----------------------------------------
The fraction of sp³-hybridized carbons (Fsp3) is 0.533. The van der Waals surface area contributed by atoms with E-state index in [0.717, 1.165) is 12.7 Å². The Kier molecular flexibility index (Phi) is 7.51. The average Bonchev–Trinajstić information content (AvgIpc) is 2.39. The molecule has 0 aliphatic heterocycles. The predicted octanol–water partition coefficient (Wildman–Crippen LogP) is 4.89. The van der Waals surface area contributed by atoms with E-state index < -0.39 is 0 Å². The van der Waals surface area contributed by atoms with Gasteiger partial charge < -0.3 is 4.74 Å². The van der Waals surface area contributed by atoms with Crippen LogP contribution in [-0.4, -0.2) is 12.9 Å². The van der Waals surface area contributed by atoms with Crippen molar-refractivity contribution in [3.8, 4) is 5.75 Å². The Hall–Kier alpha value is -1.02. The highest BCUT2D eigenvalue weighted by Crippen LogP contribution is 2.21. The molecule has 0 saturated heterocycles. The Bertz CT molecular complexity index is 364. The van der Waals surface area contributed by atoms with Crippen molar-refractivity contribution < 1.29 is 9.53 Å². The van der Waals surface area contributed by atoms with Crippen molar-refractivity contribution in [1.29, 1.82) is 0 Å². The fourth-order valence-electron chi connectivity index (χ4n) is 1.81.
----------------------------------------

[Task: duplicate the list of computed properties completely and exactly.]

The fraction of sp³-hybridized carbons (Fsp3) is 0.533. The van der Waals surface area contributed by atoms with E-state index in [0.717, 1.165) is 12.7 Å². The Kier molecular flexibility index (Phi) is 7.51. The average Bonchev–Trinajstić information content (AvgIpc) is 2.39. The molecule has 0 aliphatic heterocycles. The predicted octanol–water partition coefficient (Wildman–Crippen LogP) is 4.89. The van der Waals surface area contributed by atoms with E-state index < -0.39 is 0 Å². The van der Waals surface area contributed by atoms with Gasteiger partial charge < -0.3 is 4.74 Å². The van der Waals surface area contributed by atoms with Crippen LogP contribution in [-0.4, -0.2) is 12.9 Å². The van der Waals surface area contributed by atoms with Crippen molar-refractivity contribution in [3.8, 4) is 5.75 Å². The Hall–Kier alpha value is -1.02. The highest BCUT2D eigenvalue weighted by Crippen LogP contribution is 2.21. The molecule has 0 saturated heterocycles. The Bertz CT molecular complexity index is 364. The van der Waals surface area contributed by atoms with Crippen molar-refractivity contribution < 1.29 is 9.53 Å². The van der Waals surface area contributed by atoms with Crippen molar-refractivity contribution in [1.29, 1.82) is 0 Å². The fourth-order valence-electron chi connectivity index (χ4n) is 1.81.